Trabzon, Turkey: Ancient history meets modern culture

Photo: Sumela Monastery near Trabzon, Turkey. Credit: Lisa Borre.
The Sumela Monastery near Trabzon is one of the most famous tourist attractions in this area. Photo by Lisa Borre.

Black Sea Logbook Entry

Date: 7/03/2010
Distance: 16 nm
Sailed from: Akçakale
Lat: 41° 00.1’N
Long: 39° 46.9’E

We both found Trabzon to be a very interesting city. A major stop on the Silk Road, it’s long history as a cultural melting pot is still evident today. Oddly enough, our first stop was to the Forum, a large, modern shopping mall complete with high-end, international chain stores, including a Migros supermarket, and with a mix of Iranian, Arab and local clientele. Likewise, the old bazaar quarter in the city center is packed with similar clientele, many of whom are women with colorful, silk headscarves shopping for fine jewelry, exotic fabrics, and designer clothes. They come to Turkey for a dose of Western culture in an slamic nation that is less traditional than their own.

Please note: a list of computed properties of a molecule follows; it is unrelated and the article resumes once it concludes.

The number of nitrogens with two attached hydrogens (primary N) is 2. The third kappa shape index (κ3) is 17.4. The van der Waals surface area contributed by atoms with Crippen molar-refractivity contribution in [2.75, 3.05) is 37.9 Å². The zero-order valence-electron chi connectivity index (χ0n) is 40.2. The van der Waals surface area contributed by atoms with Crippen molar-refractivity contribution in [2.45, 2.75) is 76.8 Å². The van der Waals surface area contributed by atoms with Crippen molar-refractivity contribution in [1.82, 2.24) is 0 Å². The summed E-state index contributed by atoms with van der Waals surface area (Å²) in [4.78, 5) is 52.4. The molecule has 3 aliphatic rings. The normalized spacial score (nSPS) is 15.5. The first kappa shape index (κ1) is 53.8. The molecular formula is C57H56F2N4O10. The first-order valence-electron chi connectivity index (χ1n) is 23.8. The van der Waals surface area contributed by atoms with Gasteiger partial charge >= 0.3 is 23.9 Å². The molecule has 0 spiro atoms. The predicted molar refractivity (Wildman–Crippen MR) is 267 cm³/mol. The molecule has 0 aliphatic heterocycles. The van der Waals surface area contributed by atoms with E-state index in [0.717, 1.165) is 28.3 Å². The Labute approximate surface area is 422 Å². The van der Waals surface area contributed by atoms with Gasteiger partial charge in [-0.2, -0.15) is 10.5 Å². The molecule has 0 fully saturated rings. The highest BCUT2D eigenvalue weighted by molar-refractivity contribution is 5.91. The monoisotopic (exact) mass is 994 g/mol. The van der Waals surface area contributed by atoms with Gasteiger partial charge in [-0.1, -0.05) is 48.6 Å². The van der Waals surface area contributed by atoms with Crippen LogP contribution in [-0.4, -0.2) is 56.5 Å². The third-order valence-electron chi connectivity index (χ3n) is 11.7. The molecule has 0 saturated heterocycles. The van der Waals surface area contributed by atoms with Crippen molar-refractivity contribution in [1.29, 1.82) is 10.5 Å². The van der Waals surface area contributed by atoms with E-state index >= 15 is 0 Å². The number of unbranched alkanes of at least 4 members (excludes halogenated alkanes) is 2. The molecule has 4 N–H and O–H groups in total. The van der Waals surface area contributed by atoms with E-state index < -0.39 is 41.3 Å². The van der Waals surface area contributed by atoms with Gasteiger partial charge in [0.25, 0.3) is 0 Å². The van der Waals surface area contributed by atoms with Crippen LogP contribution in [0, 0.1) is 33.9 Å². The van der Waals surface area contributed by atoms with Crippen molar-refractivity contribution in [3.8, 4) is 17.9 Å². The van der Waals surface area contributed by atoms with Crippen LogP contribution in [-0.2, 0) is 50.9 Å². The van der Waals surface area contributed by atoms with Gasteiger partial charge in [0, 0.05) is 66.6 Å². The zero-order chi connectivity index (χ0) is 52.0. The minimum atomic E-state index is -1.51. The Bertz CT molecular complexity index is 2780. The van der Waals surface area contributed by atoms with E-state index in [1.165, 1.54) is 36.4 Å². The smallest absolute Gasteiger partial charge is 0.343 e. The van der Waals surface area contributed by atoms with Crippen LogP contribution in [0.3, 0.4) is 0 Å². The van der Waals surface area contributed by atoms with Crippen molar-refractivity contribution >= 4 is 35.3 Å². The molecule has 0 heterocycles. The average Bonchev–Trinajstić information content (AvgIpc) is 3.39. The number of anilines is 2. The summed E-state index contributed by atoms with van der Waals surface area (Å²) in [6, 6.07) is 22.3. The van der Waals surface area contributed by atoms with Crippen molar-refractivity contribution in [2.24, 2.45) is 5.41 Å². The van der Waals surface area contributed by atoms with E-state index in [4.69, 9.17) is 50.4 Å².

Using the convenient dolmus (minibus) system, we made our way into the city center next, the first of numerous visits to the city during our 10-day stay. At the tourist information office, we found Yahya Saka, an extremely helpful information officer. He provided us with useful maps and publications and offered to help in any way. We explained the project we were working on and asked if either the mayor or provincial governor might be interested in learning more about yachting interests on the Black Sea.

Photo: Aya Sofia, a Byzantine church in Trabzon, Turkey. Credit: Lisa Borre.
Aya Sofia, a Byzantine church in Trabzon, Turkey. Photo by Lisa Borre.